OPENING REMARKS BY MR NIAM CHIANG MENG, CHAIRMAN, MARITIME AND PORT AUTHORITY OF SINGAPORE, AT THE MARITIMEONE SCHOLARSHIP AWARDS CEREMONY, ON 8 AUGUST 2019
Chairman of SMF, Mr Andreas Sohmen-Pao
President of SMOU, Mr Rahim Jaffar
President of SOS, Mr Mohamad Bin Abu Bakar
Fellow colleagues and friends,
Good evening. I would like to extend a very warm welcome to award recipients, their families, our union friends and participating companies to this year’s MaritimeONE Scholarship Awards Ceremony.
2. Let me thank the 25 participating companies and unions who have generously contributed more than S$2.3 million to support these scholarships. We welcome 3 new companies onboard this year: Fleet Ship Management, Swire Pacific Offshore and Asia Capital Reinsurance Group.
3. I would also like to congratulate the 59 young promising individuals who will be receiving the MaritimeONE and Tripartite Maritime Scholarships, or TMSS today. MaritimeONE scholars pursue diplomas and degrees in institutes of higher learning either locally or overseas, while TMSS scholars pursue a diploma in marine engineering or nautical studies until they achieve their higher Certificates of Competency Class 1.
A Maritime career that connects Singapore to the world and brings the world to Singapore
4. To our scholars, when you graduate you will be joining an exciting maritime industry which has been the backbone of Singapore’s entrepot trade even before Sir Stamford Raffles set foot in Singapore. Our port and entrepot trade grew after he set foot here in 1819. Today, Singapore’s trade value is worth more than three times our gross domestic product, or GDP. And the maritime industry contributes to about 7% of our GDP. Today we are also one of the busiest ports in the world. Every 2 to 3 minutes, a vessel would come in and out of our port. And we are also highly connected to more than 600 ports around the world. And as a global hub port, we are home to more than 150 international shipping groups or more than 5000 maritime establishments.
Building a diversely-skilled, future-ready-pool of talent for the industry
5. You will be joining us at a time when the industry is undergoing deep transformation. Let me just highlight 3 aspects. First, transformation due to technological changes and disruption. You are aware that many of our industries have been disrupted. Our retail sector has been disrupted by online e-commerce platforms like Amazon and Lazada. Our transport sector has been Uberrised, and Grabbed if you like. Likewise, our maritime industry is undergoing change. It has started to embrace technologies, from something as small as IOT sensors or Internet of Things, to large autonomous vessels; and from AI-based predictive vessel monitoring to utilising block-chain for e-documentation. These developments will only accelerate.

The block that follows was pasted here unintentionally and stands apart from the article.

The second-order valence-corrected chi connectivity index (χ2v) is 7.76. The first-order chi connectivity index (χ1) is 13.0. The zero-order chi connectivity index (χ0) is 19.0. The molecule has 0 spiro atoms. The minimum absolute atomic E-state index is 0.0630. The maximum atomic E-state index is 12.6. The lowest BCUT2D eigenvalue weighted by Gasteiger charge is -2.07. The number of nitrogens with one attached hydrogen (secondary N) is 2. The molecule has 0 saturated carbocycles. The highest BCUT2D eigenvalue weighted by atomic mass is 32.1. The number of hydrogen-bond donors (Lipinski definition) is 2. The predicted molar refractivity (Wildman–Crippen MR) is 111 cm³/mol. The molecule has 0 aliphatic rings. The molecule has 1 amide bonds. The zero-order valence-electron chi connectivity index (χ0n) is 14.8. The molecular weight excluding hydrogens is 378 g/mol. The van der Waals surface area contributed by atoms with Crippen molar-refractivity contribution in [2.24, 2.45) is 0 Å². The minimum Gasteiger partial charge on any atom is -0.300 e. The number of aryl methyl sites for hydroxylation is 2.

6. Second, Port of Singapore is undergoing a major consolidation of our container terminals from Tanjong Pagar, Pasir Panjang, Keppel, and Brani to eventually move to Tuas in phrases and to develop the next generation Tuas port with systems that will bring us beyond 2040s. We will incorporate higher levels of connectivity, efficiency and intelligence to ensure we remain relevant. For example, our Next Generation Vessel Traffic Management System will help detect hot spots early and advise the best route for vessels to reach berths safely without congesting the port. Sustainability and eco-friendliness will also be critical in the design of this next generation port.
7. Third, the sector is actively recruiting people with diverse skills, ranging from engineering to emerging skillsets such as data analytics, cybersecurity and digital skills. This year we are awarding our first Industrial and Systems Engineering undergraduate from NUS, Mr Neo Boon Hock, who is a Jurong Port - MaritimeONE scholar. Mr Neo is one of an increasing number of scholars with backgrounds outside maritime.
8. The maritime career that you are embarking on provides both offshore and onshore opportunities. Those of you who are seafarers can look forward to a rewarding career should you eventually transit to shore-based jobs where your seafaring experience would be highly valued. A Faststream Group research found 92 per cent of shore-based office employees rated that it is “quite important” or “vital” to have former seafarers in office. After a career at sea, seafarers with sufficient sea time and armed with a higher Certificate of Competency should have little trouble finding good-paying jobs such as maritime superintendents, marine insurers, shipbrokers and charterers.
9. For those who are in shore-based jobs, there is an often-cited phrase that there is no typical day in shipping. For example, as a charterer, you could be responsible for booking cargoes that load from anywhere in the world today; and tomorrow you may be travelling to places such as Thailand, Norway and the USA to meet clients from all over the world. Such is the dynamism of the industry.
10. In line with diversifying our talent, I am heartened that say that we have seen an encouraging increase in the number of female MaritimeONE scholars – from 1 female scholar awarded in 2007 when the scholarship was first launched, to 15 female scholars today. We also have two female TMSS scholars this year who will train as marine engineers. They are Ms Tan Chee Sim and Ms Tan Li Jung, who will join PACC Ship Managers Pte Ltd and Synergy Marine Pte Ltd respectively.
11. Let me conclude by once again congratulating our scholars and your families on your achievement and let me wish you all the best in your studies and your career.
12. To the participating companies, institutes of higher learning and unions, thank you once again for partnering with MPA and SMF to nurture this pool of talents for the maritime industry through this programme.
13. I wish everyone a pleasant evening ahead.